This study has some limitations. These include small number of participants from the cardiology, endocrinology, and medicine departments that may not be reflective of overall patient population, lack of direct supervision of patient compliance, use of single set of guidelines that may not be entirely representative of Indian cohort of patients and nonrepresentation of prescription practices of primary and secondary care physicians.


  Conclusions Top


This study conclusively demonstrates the prescription of statins in different disease spectrums. Most common indication of statins was coronary artery disease followed by diabetes mellitus with or without ASCVD. Atorvastatin was found to be the most commonly prescribed statin in this study. As compared to the baseline, both atorvastatin and rosuvastatin lead to a significant change in the lipid profile at 3 months. About two-third of statin prescriptions were found according to latest AHA 2018 guidelines. However, the actual target LDL reduction was achieved in more than two-third patients in the primary prevention group and only one third patients in the secondary prevention group. Hence, there is a need to give adequate and effective counseling regarding diet and lifestyle modification along with the drugs. Further, proper adherence to the lipid-lowering drugs has to be ensured by calling patients for follow-up more frequently at the initiation of therapy as well as at adequate intervals. Still, there are some irrational prescribing practices such as inappropriate indication and dosage (under or over dosage), inadequate follow-up to check the compliance, and inadequate monitoring of lipid profile and other laboratory parameters among physicians affecting the performance of statin therapy in the primary and secondary prevention of ASCVD. This can be overcome by keeping up-to-date knowledge on the use of stain therapy, cross-checking of therapy for quality, dosage as well as substitutions and ensuring the regular follow-up of patients to check the compliance besides monitoring of lipid profile and other laboratory parameters. Hence, there is a need to rationalize the prescription practices by keeping abreast with the latest recommendations as well as effective patient counseling and education. Drug prescription studies of this kind are needed in institutes all over India to understand the country-wide prescription patterns of statin therapy. Further, large multicenter study seems warranted to confirm the findings of our study.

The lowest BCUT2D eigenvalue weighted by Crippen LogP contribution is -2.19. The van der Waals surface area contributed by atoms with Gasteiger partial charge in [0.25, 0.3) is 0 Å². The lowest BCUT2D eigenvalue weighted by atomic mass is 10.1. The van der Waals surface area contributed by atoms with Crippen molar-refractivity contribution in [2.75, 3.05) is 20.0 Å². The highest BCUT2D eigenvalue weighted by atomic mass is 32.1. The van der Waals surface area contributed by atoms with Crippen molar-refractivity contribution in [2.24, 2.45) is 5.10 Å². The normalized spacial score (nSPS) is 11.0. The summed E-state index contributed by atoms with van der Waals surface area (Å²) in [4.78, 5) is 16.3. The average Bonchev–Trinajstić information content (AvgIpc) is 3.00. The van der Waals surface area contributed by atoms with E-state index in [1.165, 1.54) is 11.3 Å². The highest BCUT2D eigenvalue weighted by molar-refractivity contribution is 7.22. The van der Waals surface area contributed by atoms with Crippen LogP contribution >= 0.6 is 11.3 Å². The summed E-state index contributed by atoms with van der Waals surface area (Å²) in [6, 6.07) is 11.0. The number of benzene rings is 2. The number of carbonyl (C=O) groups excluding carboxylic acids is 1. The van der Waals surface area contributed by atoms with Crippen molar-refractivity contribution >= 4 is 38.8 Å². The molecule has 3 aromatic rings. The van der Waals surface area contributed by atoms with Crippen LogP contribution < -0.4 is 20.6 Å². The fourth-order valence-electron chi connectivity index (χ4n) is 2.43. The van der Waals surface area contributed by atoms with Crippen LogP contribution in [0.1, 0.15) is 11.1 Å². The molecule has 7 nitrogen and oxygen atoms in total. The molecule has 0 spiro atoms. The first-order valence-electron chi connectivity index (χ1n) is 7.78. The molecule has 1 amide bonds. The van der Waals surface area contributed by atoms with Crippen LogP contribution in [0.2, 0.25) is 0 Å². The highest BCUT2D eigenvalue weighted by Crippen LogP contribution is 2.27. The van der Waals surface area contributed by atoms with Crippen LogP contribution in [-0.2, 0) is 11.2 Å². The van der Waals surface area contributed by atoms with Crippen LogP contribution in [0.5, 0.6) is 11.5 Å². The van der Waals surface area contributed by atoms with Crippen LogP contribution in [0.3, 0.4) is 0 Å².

Financial support and sponsorship

Nil.

Conflicts of interest

There are no conflicts of interest.



 
  References Top

1.
Davies JT, Delfino SF, Feinberg CE, Johnson MF, Nappi VL, Olinger JT, et al. Current and emerging uses of statins in clinical therapeutics: A review. Lipid Insights 2016;9:13-29.  Back to cited text no. 1
    
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Grundy SM, Stone NJ, Bailey AL, Beam C, Birtcher KK, Blumenthal RS, et al. 2018 AHA/ACC/AACVPR/AAPA/ABC/ACPM/ADA/AGS/APhA/ASPC/NLA/PCNA Guideline on the Management of Blood Cholesterol: A Report of the American College of Cardiology/American Heart Association Task Force on Clinical Practice Guidelines. J Am Coll Cardiol 2019;73:e285-350.  Back to cited text no. 2
    
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Raja S, Mohapatra S, Kumar JS, Rani RJ. Prescription patterns of hypolipidaemic drugs in a tertiary care teaching hospital of southern India. J Clin Diagn Res 2014;8:C01-3.  Back to cited text no. 3
    
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Iyengar SS, Puri R, Narasingan SN, Wangnoo SK, Mohan V, Mohan JC, et al. Lipid Association of India expert consensus statement on management of dyslipidemia in Indians 2016: Part 1. J Assoc Physicians India 2016;64:7-52.  Back to cited text no. 4
    
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Jellinger PS, Handelsman Y, Rosenblit PD, Bloomgarden ZT, Fonseca VA, Garber AJ, et al. American Association of Clinical Endocrinologists and American College of Endocrinology Guidelines for management of dyslipidemia and prevention of cardiovascular disease. Endocr Pract 2017;23:1-87.  Back to cited text no. 5
    
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Joshi SR, Anjana RM, Deepa M, Pradeepa R, Bhansali A, Dhandania VK, et al. Prevalence of dyslipidemia in urban and rural India: The ICMR-INDIAB study. PLoS One 2014;9:e96808.  Back to cited text no. 6
    
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Cholesterol Treatment Trialists' (CTT) Collaborators; Mihaylova B, Emberson J, Blackwell L, Keech A, Simes J, et al. The effects of lowering LDL cholesterol with statin therapy in people at low risk of vascular disease: Meta-analysis of individual data from 27 randomised trials. Lancet 2012;380:581-90.  Back to cited text no. 7